The Somewhat Rapid Movie Project was a second attempt by Gracie's Bird Cage to make a movie in a short time, with a small budget and with a decentralized, communal approach to decision making. The result of this project was Do You Copy?, and since the plot and action of the movie have already been covered, I will just write about the process of making it.
The previous project had been The 48 Hour Movie, Rotating Food. While this movie was very fun to make, many of the makers, as well as the viewers, felt it could have been better with a little more continuity and coherence, due to the fact that a great deal of the plotting of the movie was added in editing, after the movie had actually been shot. However, it was just as well that we attempted to make a movie in 48 hours, because when it came time to make a movie in 3 weeks, it seemed that we had loads of time to kill.
As opposed to the first movie project, where someone doing something wacky in front of a camcorder was considered to be Grade A material, the SRMP featured such boring technical details of movie making as blocking, lighting, multiple camera angles and even multiple takes. For every minute of onscreen wackiness, there was about five to ten minutes of discussing and adjusting the right lighting and angles for the shot. I've heard that Hollywood movies consist if a lot of standing around, waiting for technical details to be settled. Since we were spending a lot of time on that on our much more hurried picture, I fully believe these stories now. These circumstances made acting a little more challenging. Although acting did not become a chore, it did become a job. While acting wacky may be easy when the mood strikes you, it is significantly less easy to act wacky when you have been standing in the rain for ten minutes, waiting for the cameras to be adjusted. Just as fun and rewarding once the "zone" was gotten in, but not as easy to pull out.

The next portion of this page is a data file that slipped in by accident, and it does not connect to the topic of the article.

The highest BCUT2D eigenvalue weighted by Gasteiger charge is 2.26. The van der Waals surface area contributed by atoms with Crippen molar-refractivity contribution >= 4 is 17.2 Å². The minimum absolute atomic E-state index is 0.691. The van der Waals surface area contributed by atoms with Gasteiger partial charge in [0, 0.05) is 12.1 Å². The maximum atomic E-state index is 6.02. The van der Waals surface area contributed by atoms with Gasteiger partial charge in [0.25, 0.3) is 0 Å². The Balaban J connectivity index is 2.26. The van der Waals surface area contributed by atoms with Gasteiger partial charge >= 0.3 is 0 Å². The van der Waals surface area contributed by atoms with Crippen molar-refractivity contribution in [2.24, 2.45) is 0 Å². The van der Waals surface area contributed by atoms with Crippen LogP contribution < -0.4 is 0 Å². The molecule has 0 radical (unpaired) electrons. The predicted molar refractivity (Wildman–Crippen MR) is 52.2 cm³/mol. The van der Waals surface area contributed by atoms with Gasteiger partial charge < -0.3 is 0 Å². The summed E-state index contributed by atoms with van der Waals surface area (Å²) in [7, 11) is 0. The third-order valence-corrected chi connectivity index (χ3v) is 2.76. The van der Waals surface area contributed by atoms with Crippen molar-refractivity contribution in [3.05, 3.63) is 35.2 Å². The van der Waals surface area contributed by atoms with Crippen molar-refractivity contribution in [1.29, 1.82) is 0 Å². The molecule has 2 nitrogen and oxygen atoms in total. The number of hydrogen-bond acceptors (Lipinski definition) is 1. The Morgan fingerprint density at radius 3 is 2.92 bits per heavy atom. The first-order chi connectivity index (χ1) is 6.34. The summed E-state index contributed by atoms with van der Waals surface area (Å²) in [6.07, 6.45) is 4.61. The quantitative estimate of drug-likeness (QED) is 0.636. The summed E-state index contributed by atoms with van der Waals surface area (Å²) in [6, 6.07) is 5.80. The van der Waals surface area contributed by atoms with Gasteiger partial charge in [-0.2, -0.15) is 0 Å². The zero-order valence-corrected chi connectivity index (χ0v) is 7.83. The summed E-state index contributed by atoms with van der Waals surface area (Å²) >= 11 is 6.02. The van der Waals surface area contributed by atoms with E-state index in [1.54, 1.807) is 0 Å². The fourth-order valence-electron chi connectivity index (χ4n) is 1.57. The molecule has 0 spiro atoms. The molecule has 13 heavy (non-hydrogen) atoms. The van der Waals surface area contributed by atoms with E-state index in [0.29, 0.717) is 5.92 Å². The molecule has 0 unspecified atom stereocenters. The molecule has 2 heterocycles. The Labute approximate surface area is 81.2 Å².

Another problem that came up with this movie that didn't occur with the first one was the fact that since this movie was made over a period of three weeks, there was more pronounced of a division of labor. The first two days were story conferences, followed by roughly a week of shooting. followed by two weeks of editing and special effects. While the actors only had to go somewhere and act, the people who were producing, directing, editing and in general arranging things had to worry about all the details. The smallest details, such as a misplaced piece of clothing or what to eat became big logistical problems that one or two people had to decide, only to have their decisions ignored by actors running off to film a scene on a moment's whim. Some people felt that the Gracies's non-hierarchal style might need to be temporarily subsumed to a single leader. However, in the end the haphazard style won out, with a completed movie and not too many hurt feelings.
There are some other interesting things to note about the movie. After the first screening, I realized that certain parts of the movie that were very funny to me and the audience when they were being filmed weren't quite as funny on screen. The improvisational comedy that had us trying to suppress our laughter seemed totally different on screen.
But whatever the results, after one week of pressured acting in times when daylight was very short, and after two weeks of hurried editing and effects, the end result was a movie that was as good as I hoped it would be, and much better than I expected it to be. Now I can only wait for the third movie making project.